In its judgment of 2 March 2021 on the Estonian rules on data retention (Case C-746/18), the CJEU (sitting in for the Grand Chamber) confirmed red lines for access to traffic and location data for law enforcement purposes. In a criminal case that concerned theft, fraud, and violence against persons party to court proceedings, the Estonian criminal courts essentially relied on reports drawn up on the basis of the data obtained from the provider of electronic communications services. In particular, the data provided information on who the accused communicated with, how, when, for how long and from where to where during a certain period of time. In addition, the case questioned which competent authority can grant access to such data.

Questions referred

The Estonian Supreme Court basically posed two questions to the CJEU:

  • Are national data retention regimes admissible in accordance with Art. 15(1) of Directive 2002/58/EC on privacy and electronic communications, read in the light of Arts. 7, 8, 11, and 52(1) CFR, even if they are not confined to the prevention, detection and prosecution of serious crimes, but to the duration of access and the quantity and nature of the data available in respect of such period is limited?
  • Can the Estonian public prosecutor’s office, in the light of the various duties which are assigned to it by national legislation, be regarded as an “independent” administrative authority (within the meaning of the CJEU’s judgment in Tele2 Sverige and Watson), that is capable of authorising access for the investigating authority to the data concerned?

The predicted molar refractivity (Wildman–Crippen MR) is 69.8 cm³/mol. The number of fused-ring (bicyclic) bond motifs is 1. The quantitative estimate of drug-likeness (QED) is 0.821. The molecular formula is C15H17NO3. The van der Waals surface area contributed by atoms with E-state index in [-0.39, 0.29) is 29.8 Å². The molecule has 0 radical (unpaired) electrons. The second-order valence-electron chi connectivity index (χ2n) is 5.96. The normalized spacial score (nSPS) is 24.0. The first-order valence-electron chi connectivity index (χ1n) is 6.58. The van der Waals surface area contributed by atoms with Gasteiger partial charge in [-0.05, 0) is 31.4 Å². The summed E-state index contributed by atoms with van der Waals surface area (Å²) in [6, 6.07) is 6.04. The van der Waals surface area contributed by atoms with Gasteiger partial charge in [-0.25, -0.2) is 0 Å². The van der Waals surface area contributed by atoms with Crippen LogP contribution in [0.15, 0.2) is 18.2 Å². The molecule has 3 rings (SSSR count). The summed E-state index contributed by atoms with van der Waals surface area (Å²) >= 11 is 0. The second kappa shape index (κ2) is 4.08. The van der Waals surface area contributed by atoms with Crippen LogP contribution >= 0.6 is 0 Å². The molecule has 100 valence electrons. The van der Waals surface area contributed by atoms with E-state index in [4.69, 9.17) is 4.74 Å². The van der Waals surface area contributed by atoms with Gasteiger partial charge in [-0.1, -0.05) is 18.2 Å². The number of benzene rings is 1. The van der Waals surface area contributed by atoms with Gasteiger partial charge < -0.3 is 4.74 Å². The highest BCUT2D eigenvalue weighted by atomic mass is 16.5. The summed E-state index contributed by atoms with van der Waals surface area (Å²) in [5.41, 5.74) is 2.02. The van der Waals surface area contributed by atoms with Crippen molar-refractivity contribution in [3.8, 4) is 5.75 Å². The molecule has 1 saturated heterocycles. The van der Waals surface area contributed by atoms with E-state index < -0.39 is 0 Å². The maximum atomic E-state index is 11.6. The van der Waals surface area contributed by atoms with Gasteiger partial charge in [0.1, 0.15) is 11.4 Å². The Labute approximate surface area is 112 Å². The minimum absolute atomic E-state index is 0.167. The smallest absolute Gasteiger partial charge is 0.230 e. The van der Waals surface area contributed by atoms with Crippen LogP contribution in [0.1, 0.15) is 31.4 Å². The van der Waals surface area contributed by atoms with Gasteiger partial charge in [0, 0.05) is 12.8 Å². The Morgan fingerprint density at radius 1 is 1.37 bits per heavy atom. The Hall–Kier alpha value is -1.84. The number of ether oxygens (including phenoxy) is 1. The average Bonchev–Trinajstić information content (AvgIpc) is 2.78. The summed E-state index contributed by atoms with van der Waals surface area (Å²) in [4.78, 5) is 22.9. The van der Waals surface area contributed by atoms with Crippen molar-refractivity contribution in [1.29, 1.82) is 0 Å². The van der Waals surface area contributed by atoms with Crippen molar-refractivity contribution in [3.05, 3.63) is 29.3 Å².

For details on the facts of the case and the AG’s opinion → eucrim 1/2020, 23-24.

Findings of the CJEU on the first question

The CJEU recalled the content of its recent ruling on data retention in La Quadrature du Net and Others (→ eucrim 2/2020, 3/2020, 184-186):

  • Access by public authorities is possible only in so far as traffic and location data have been retained by a provider in a manner that is consistent with Art. 15(1) of Directive 2002/58;
  • Legislative measures are precluded that, for law enforcement purposes, provide, as a preventive measure, for the general and indiscriminate retention of traffic and location data;
  • Limitations on the rights and obligations laid down in Arts. 5, 6, and 9 of Directive 2002/58 must be assessed by measuring the seriousness of the interference entailed by such a limitation and by verifying that the importance of the public interest objective pursued by that limitation is proportionate to the seriousness of the interference;
  • A public authority’s access to a set of traffic or location data that are liable to provide information regarding the communications made by a user of a means of electronic communication or regarding the location of the terminal equipment which he or she uses (and thus allow precise conclusions to be drawn concerning the private lives of persons concerned), is in any event a serious interference with the fundamental rights enshrined in Arts. 7 and 8 CFR;
  • Accordingly, only the objectives of combating serious crime or preventing serious threats to public security are capable of justifying the interference.